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Old 15-04-2017, 23:43   #16
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Re: Kon-Tiki

Yeah, he was hardcore.
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Old 16-04-2017, 10:21   #17
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Re: Kon-Tiki

Heyerdahl was a great self promoter, adventurer, writer and a nut. He was a champion of discredited theories of the of the human migration. His book Fatu Hiva, was published in the '70s and was about a year he spent on Fatu Hiva in the Marquesas in the late '30s with his then girl friend. It's been a long time since I read the book but think the adventure had something to do with his Masters Thesis.

To show how level headed and rational his research was here are a few tidbits of what Island life was like. The local population of the Marquesas at that time was almost entirely Catholic and to say that the locals took their religion seriously is an understatement. The Islands only contact with the outside world was the very occasional Copra Boat from Papeete. Don't think there were any other non natives living on the Island. The last documented case of cannibalism in the Marquesas was only 40 years in the past. Life was isolated and traditional in the extreme on Fatu Hiva. So what does Heyerdahl do but make friends with the only protestant heretic on the island and isolate himself from the majority of the population. It made him a very unwelcome Haole outsider and nearly got him lynched if you believe his account.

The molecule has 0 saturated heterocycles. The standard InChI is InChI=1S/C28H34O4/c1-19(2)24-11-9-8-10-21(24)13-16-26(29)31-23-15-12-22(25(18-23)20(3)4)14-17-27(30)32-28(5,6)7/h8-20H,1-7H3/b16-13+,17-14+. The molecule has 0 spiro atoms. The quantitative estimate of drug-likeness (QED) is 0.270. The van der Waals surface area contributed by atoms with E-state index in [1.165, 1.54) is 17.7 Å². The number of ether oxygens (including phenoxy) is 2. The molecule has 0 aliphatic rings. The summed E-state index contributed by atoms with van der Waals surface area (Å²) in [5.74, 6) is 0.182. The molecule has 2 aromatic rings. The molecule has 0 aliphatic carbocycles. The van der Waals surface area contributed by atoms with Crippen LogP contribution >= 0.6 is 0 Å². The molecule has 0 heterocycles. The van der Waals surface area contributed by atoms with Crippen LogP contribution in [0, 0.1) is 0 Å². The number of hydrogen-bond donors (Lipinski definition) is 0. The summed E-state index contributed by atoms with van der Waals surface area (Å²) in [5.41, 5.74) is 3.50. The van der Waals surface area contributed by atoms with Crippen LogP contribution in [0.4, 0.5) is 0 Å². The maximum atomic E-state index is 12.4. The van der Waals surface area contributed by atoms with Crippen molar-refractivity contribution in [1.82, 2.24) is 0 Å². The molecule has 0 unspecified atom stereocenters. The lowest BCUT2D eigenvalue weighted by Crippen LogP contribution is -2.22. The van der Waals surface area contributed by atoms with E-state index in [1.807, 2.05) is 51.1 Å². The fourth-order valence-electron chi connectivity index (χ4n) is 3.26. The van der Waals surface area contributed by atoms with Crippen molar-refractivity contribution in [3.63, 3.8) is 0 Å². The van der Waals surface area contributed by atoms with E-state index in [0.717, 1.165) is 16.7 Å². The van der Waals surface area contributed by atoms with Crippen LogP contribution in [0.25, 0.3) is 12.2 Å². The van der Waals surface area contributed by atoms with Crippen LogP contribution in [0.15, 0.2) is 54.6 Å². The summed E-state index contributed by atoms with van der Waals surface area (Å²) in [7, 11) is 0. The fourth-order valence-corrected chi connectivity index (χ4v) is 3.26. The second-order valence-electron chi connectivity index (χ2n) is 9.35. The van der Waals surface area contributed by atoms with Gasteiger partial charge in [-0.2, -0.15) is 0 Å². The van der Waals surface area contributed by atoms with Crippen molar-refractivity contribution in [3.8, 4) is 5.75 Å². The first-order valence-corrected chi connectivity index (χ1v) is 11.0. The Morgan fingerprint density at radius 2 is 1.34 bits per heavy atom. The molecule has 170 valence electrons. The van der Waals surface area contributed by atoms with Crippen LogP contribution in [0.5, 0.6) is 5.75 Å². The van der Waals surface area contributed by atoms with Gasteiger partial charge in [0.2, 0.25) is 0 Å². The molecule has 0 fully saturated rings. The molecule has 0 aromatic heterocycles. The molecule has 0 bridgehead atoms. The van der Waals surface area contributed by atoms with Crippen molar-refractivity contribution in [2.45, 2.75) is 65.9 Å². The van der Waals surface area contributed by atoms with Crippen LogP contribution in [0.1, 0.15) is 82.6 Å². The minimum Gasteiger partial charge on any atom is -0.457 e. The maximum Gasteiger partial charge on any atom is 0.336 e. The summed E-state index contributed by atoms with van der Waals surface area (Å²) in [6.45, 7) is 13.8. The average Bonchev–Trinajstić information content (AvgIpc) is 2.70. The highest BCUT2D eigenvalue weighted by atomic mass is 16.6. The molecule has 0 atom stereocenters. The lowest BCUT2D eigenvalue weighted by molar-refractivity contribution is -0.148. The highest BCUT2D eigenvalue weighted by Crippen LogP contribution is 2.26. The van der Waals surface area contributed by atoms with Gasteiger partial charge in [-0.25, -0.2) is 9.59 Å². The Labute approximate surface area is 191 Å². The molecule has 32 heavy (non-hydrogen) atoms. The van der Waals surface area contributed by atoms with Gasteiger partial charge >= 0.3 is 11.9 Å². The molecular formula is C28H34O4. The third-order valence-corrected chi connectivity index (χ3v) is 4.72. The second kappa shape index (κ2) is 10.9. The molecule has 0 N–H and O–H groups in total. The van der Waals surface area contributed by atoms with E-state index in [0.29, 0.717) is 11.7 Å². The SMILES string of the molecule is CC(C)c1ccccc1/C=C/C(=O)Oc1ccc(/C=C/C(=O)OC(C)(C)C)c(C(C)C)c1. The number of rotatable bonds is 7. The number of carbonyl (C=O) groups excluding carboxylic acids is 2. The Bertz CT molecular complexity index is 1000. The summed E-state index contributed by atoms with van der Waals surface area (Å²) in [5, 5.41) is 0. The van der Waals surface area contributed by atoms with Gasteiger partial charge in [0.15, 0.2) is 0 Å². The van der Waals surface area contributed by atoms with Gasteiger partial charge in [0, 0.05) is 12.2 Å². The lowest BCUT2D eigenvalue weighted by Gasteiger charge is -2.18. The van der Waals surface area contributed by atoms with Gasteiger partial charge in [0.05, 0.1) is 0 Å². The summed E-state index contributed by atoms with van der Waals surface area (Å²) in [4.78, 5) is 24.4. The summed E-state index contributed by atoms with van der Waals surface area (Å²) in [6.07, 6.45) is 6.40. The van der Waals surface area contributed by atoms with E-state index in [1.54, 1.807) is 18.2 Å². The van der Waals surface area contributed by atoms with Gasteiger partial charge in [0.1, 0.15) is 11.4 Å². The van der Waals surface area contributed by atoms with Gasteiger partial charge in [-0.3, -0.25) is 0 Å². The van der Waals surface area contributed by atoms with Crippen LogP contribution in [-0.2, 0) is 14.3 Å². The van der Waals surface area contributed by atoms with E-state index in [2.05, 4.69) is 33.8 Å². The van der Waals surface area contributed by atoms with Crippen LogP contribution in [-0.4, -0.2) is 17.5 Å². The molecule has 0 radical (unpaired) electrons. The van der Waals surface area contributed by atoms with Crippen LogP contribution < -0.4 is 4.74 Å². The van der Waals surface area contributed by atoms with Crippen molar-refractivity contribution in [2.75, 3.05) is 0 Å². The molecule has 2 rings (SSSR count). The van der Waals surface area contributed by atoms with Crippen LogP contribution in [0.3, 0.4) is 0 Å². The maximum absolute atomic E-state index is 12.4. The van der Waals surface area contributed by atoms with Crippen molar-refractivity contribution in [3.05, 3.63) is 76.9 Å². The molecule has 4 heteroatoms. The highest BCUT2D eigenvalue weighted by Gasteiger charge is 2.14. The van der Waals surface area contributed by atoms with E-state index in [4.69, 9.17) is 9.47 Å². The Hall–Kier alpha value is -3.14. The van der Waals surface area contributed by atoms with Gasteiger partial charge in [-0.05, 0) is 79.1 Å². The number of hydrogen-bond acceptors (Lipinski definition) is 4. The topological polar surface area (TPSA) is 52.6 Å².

Having said the above, Kon Tiki made it almost a certainty that I'd go cruising and Fatu Hiva gave me the impetus to get to the Marquesas and Fatu Hiva soon after the book was published. He was a great writer and Don Quixote champion of lost causes. The value of his books is the tales of adventure, hardship and reward, not the theories he hoped to promote.
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Old 16-04-2017, 20:38   #18
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Re: Kon-Tiki

was probably 8 or 9 when i read this back in the 1970's. For me, this story opened a window to the possible.
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Old 17-04-2017, 07:52   #19
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Re: Kon-Tiki

if I remember right, roverhi, he mainly wanted to show what was possible, not "prove" some (you say "quixotic") theories. & all his trips were backed by serious research, they were not just "adventuring into the wide blue younder"
(Aku Aku, the secret of Easter Island)
btw: in "Fatu Hiva" he disproved his own theories (that man could turn back time & live the simple life) & admitted it
& anybody visiting the Marquesas & having an eye for the weather should certainly wonder, how they were populated from the west, what with such a steady tradewind blowing the other way...(& the kumara question? still open, afaik...)
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Old 17-04-2017, 11:40   #20
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Re: Kon-Tiki

I always enjoyed his exploits in debunking the myth of "Blue Water Boats."
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Old 18-04-2017, 05:48   #21
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Re: Kon-Tiki

Quote:
Originally Posted by minaret View Post
...taking an Egyptian papyrus reed boat across the Atlantic to prove South America was visited by early Africans.
Again, not to prove that it WAS, but to prove that it COULD have been. And he did prove that it COULD have been, but he did not prove that it WAS.

I know, that's kind of nit-picking, but when it comes to proving theories I think it is important to differentiate "was" and "could have been."
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